Monday, 2 June 2014

Super Mario Land (GB)


Begs the question, why is there an option idea at all here?


My last review on the Gameboy for this month, especially as it's partly in the start of the next month but so what, my choice and I'm doing this game. Super Mario Land, the very first game in the series on the Gameboy. It's not quite what some might expect, that much should be made very clear.

Bonus rounds do tend to try and throw lives at you, not that you really need them

If anything this game is something different from the other Mario games I might find on the NES and such. The in game physics are slightly different, the flower-power-up is very different in that it bounces off at all angles and isn't affected by gravity, it can also pick up coins if it hits them which makes for a wonderful help on the special room where it's FILLED from top to bottom of the screen with about 230+ coins (2 bonus lives at least) there's a change in the idea of the flag at the end of the level where taking the lower exit gives you no rewards while taking the higher exit will get you a bonus round of "get some lives or a power up". Which is great unless you get the flower and already have it, then the game makes a noise at you.

Not sure who has the bigger moustache here...

The actual game play seems the same on paper. You play as Mario and run, jump and sometimes shoot your way through enemies as you progress to the right and play through various lands and worlds (4 worlds) in order to rescue Princess Daisy (not Peach), where you'll encounter some familiar enemies and some very different enemies ranging from the Goombas and Koopas (which explode now) to rocks that run, giant spiders, sea dragons, dead Chinese spirits, robots and some guy in a spaceship. Each world has a rather unique boss (i.e. it's NOT just King Koopa throwing fireballs) Where you can also attack the boss or hit the blow-it-up button (except on last boss) and kill them that way.

Now.. How are you supposed to work out THIS secret unless you were suicidal?

Every 100 coins is an extra life and the game seems to throw them at you, lives available as hearts (mushroom graphics were difficult to differentiate between back then apparently) and coins and power ups are fairly plentiful. Dying isn't much of a punishment as the checkpoints are very regular although perhaps a little TOO regular in which you may restart far sooner than you realise. Often missing a power up you recently had collected and were expecting again...

A quick change in gameplay and now it's a scrolling shooter!

The running and jumping is a little erratic in places, the movement of Mario as he runs across the ground is fine, as it is when he jumps, it's when he falls from running or from jumping that the gravity of the situation gets a little awkward. Yes that was a very bad pun and I don't care. However, back to the point, jumping up onto platforms and running straight after can result in unexpected movement and speed leading you to go running straight back off again and plummeting to your untimely death, or worse, missing the bonus areas.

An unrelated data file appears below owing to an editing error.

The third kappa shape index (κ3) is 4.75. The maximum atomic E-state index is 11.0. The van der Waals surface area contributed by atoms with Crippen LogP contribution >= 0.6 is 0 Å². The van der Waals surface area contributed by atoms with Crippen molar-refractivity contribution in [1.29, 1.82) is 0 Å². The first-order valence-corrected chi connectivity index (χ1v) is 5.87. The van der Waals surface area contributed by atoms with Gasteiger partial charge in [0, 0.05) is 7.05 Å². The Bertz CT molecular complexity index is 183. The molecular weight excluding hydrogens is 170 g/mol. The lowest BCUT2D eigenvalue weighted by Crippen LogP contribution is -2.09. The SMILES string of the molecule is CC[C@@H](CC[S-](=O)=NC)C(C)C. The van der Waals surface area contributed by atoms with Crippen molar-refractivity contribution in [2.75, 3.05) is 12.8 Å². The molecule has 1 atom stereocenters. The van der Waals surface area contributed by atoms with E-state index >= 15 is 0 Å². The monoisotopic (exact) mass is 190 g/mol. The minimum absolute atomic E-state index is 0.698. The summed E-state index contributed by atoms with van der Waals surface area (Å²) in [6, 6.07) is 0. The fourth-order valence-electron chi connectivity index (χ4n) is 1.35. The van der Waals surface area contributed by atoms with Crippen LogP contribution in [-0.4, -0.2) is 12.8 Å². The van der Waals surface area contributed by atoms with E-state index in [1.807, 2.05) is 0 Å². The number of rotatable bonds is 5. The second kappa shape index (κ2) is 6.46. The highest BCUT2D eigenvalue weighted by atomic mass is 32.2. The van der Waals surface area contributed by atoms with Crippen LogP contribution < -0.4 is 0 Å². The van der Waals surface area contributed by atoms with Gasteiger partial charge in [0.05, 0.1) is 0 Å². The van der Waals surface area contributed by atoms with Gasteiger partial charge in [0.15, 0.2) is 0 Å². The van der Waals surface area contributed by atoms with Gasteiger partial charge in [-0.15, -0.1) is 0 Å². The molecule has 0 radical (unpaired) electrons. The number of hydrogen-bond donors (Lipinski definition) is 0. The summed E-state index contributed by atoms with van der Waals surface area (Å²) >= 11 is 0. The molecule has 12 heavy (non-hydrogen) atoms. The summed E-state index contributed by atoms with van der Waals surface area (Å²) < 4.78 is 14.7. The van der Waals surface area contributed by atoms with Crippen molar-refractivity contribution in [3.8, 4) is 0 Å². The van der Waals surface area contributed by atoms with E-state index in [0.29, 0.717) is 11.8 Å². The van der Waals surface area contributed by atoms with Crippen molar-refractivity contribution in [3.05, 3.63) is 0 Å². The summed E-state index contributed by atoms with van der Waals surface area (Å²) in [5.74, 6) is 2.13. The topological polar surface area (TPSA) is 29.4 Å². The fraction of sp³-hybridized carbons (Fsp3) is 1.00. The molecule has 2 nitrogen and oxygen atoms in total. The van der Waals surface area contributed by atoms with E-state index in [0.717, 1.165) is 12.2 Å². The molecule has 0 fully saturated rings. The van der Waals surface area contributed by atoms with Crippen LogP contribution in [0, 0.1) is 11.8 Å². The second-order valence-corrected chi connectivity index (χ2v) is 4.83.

Secrets AHOY!
 
In some cases with the game, how you move before and after bouncing off an enemy can be a game of roulette in trying to ascertain just what the hell is going on and leave you crashing into an enemy rather than killing it. The collision detection with some enemies bounding boxes doesn't quite match the sprites and some enemies move a lot faster than one might expect, causing some real issues with working out just how accurate you really need to be.

Top floor: Bonus level! Bottom floor: Next level...

That said, it's a fun game, steadily paced and rarely will there be a moment where you're in a rush, letting you take your time aside from two particular levels where the game play changes up and you're either in a submarine or in a plane and you'll be flying through the infamous... AUTOSCROLLING levels and shooting down enemies and blocks that are obstructing your path. It makes for a welcome change in pace and there's been enough forethought in the process to make sure the first few moments in the level are fairly enemy-clear to give players a chance to adapt and learn from the new control method.

Only if you're small will you get this one, and betting get big before you leave.

The music is fairly catchy too, except on the dungeon levels while the over world levels are far more upbeat and memorable, to the point where you could easily hum along to the music in fairly short order. It's not quite as famous and popular as the NES Mario music but little is from video games at least, except for perhaps Tetris music. The background beep and noises add little the game in truth other than to provide an audio feedback to events happening within the game, given the original screen of the Gameboy it's likely more useful than it is today with clearer screens.

WHOO! Goomba! It's almost a trademark!

It's fun, I don't deny that at all, it's flawed too but it's still a good solid game and an odd but poignant entry in Nintendo's library of titles. Not like it really needs it given the huge fucking cash cows it has grazing on the front lawn and as soon as the company looks like it'll go into distress it'll just pump out another 100 or so Pokémon and encourage people to buy a new game to catch more of them. I give it a few years before Spunkemon, the evolved Jizzmon, is "released" on the public and I really lost the plot on this one.